Malaysia, Southeast Asia’s third richest country – behind Singapore and Brunei Darussalam – came into the international spotlight in 1998 when two of the nation’s greatest achievements occurred: the XVI Commonwealth Games in Kuala Lumpur and the completion of the Petronas Towers, currently still the title-holder for the world’s tallest twin towers. The formidable former prime minister, Mahathir Mohamad, was the man behind the country’s economic boost and mega-project developments. He also set up Vision 2020, a rather ambitious goal to make Malaysia a fully developed country by the year 2020, and Kuala Lumpur as the country’s biggest city is the prominent showcase for this ambition.
For Indonesians, Malaysians are the closest we have to brothers and sisters. Moreover Bahasa Indonesia and Bahasa Melayu (Malay) – the national languages – share so many common words and grammar which enable us to understand each other quite easily. However, as with other neighbors, problems do persist between the two, from border disputes to overlapping claims over cultural heritage. But that doesn’t stop Malaysians from importing Indonesian television dramas and listening to Indonesian pop bands, and Indonesians from loving Siti Nurhaliza – one of Malaysia’s divas.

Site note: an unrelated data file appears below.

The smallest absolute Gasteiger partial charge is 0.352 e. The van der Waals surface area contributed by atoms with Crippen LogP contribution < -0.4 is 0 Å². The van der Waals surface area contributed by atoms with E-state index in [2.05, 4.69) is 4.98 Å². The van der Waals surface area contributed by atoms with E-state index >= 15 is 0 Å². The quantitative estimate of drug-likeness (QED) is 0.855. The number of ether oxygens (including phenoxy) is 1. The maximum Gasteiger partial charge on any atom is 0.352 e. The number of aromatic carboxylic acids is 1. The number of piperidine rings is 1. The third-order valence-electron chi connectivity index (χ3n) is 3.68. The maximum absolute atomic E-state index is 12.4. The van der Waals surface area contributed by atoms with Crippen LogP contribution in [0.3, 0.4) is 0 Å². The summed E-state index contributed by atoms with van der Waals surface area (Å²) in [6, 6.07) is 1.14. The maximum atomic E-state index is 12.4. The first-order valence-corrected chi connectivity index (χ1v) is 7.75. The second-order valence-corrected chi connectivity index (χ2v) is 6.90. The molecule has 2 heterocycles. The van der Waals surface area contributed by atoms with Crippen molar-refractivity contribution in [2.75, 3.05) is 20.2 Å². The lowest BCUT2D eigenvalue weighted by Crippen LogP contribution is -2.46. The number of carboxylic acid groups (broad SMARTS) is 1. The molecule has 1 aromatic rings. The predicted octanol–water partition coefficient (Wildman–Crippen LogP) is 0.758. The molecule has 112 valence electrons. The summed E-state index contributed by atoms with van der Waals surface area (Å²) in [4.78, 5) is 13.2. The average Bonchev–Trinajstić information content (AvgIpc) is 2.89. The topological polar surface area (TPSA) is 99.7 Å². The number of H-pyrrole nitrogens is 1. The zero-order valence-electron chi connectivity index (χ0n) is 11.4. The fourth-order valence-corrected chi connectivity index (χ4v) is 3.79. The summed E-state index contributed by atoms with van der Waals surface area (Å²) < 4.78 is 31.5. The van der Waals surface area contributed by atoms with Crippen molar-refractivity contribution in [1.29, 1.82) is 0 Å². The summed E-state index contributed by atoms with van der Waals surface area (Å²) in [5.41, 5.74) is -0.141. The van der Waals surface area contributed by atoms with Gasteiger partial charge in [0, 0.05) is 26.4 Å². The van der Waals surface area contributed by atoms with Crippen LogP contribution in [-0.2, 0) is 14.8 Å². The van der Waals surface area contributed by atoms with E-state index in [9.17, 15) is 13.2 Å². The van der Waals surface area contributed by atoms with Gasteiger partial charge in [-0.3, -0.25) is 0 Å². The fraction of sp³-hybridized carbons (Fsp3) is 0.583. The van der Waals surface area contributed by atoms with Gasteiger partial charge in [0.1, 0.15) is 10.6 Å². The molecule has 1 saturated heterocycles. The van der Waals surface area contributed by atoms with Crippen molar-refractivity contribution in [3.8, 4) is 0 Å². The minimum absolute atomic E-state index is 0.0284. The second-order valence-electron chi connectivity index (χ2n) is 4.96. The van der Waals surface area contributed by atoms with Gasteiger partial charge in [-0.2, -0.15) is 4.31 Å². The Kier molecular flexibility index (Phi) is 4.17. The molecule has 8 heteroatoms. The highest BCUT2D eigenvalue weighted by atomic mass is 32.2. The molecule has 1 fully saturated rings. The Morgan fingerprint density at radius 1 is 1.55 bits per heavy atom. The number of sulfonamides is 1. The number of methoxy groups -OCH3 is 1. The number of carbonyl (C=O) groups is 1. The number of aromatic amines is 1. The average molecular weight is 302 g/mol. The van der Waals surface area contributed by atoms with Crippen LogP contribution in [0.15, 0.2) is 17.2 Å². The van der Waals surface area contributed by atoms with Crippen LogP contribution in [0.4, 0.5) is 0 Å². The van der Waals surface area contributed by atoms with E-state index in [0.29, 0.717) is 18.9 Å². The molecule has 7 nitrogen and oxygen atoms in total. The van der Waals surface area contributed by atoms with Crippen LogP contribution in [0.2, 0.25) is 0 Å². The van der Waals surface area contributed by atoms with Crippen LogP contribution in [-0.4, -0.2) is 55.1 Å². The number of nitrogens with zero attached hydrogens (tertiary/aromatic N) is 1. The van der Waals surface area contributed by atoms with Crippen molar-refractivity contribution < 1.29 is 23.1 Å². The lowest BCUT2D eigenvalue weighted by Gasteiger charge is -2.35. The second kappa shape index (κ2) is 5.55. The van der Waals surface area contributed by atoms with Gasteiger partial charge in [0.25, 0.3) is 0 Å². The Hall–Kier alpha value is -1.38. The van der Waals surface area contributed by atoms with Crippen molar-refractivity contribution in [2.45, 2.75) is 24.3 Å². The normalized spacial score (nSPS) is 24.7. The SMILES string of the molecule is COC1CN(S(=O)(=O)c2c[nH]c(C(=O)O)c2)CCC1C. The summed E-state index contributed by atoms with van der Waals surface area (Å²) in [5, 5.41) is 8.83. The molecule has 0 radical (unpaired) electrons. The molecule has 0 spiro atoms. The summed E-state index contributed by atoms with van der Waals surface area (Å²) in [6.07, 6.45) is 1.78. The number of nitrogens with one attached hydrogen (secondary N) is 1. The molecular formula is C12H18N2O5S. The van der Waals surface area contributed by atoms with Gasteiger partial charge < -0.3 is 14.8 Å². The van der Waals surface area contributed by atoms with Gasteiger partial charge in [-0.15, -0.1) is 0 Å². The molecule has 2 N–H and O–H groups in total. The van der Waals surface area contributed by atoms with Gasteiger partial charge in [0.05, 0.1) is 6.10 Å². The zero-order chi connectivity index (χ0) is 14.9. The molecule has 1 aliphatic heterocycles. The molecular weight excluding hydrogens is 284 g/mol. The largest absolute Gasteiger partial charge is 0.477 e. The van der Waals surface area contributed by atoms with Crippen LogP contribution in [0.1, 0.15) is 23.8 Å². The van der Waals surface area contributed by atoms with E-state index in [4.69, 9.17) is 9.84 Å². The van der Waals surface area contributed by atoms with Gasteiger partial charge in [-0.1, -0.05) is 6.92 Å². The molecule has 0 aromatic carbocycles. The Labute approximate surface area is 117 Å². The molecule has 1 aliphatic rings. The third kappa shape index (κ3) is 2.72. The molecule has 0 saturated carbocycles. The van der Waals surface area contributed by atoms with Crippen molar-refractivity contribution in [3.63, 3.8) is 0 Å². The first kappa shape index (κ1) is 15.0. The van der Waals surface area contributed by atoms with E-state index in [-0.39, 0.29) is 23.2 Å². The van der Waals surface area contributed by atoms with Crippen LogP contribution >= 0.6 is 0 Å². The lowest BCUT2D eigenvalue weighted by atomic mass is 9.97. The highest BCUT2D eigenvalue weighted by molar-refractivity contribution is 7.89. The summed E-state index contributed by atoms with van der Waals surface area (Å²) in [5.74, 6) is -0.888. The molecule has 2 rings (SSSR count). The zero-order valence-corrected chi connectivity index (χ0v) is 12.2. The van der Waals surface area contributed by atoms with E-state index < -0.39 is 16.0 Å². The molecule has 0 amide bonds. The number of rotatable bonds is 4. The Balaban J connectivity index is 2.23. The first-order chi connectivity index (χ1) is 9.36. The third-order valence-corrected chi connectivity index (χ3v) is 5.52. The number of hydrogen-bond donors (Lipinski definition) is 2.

Despite all that, one thing is certain these days: Indonesians and Malaysians are now much closer than before due to extensive flights between cities served by airlines from both sides. That was also the main reason why I chose Kuala Lumpur as the place where I had my first ever solo trip abroad back in December 2010 (click here for the stories from that trip). Since then, I have visited the Malaysian economic center some nine times. However most of the time I didn’t leave the Low Cost Carrier Terminal as it would take one hour alone by bus to get to downtown Kuala Lumpur.
Due to my recent trip to Laos, China and Sri Lanka, I had to go through Kuala Lumpur again for several times. Most things have not changed since my first visit, except some new buildings which were previously under construction. One of Kuala Lumpur’s landmarks – Sultan Abdul Samad building – looked shinier than one and a half years ago though. But the Petronas Twin Towers still looked as striking and Pasar Seni as colorful as I had remembered. Kuala Lumpur is not my favorite city after all, but I know I have to learn to love it somehow as it will likely remain the usual city of transit for my future travels.
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